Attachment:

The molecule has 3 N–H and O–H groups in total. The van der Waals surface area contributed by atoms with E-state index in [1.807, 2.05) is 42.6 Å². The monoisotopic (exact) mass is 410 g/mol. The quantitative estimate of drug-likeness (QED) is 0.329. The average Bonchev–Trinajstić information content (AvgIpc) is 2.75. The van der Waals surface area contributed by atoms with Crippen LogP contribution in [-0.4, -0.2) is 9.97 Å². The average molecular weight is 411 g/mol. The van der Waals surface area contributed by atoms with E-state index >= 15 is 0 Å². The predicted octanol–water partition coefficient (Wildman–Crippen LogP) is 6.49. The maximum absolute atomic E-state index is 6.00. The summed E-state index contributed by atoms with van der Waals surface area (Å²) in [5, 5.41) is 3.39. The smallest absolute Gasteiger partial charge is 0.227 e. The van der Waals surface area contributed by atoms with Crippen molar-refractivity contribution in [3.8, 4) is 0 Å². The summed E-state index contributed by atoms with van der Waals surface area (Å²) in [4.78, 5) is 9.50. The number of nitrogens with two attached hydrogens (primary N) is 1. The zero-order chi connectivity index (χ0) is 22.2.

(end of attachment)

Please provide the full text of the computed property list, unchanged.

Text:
The molecule has 3 N–H and O–H groups in total. The van der Waals surface area contributed by atoms with E-state index in [1.807, 2.05) is 42.6 Å². The monoisotopic (exact) mass is 410 g/mol. The quantitative estimate of drug-likeness (QED) is 0.329. The average Bonchev–Trinajstić information content (AvgIpc) is 2.75. The van der Waals surface area contributed by atoms with Crippen LogP contribution in [-0.4, -0.2) is 9.97 Å². The average molecular weight is 411 g/mol. The van der Waals surface area contributed by atoms with E-state index >= 15 is 0 Å². The predicted octanol–water partition coefficient (Wildman–Crippen LogP) is 6.49. The maximum absolute atomic E-state index is 6.00. The summed E-state index contributed by atoms with van der Waals surface area (Å²) in [5, 5.41) is 3.39. The smallest absolute Gasteiger partial charge is 0.227 e. The van der Waals surface area contributed by atoms with Crippen molar-refractivity contribution in [3.8, 4) is 0 Å². The summed E-state index contributed by atoms with van der Waals surface area (Å²) in [4.78, 5) is 9.50. The number of nitrogens with two attached hydrogens (primary N) is 1. The zero-order chi connectivity index (χ0) is 22.2.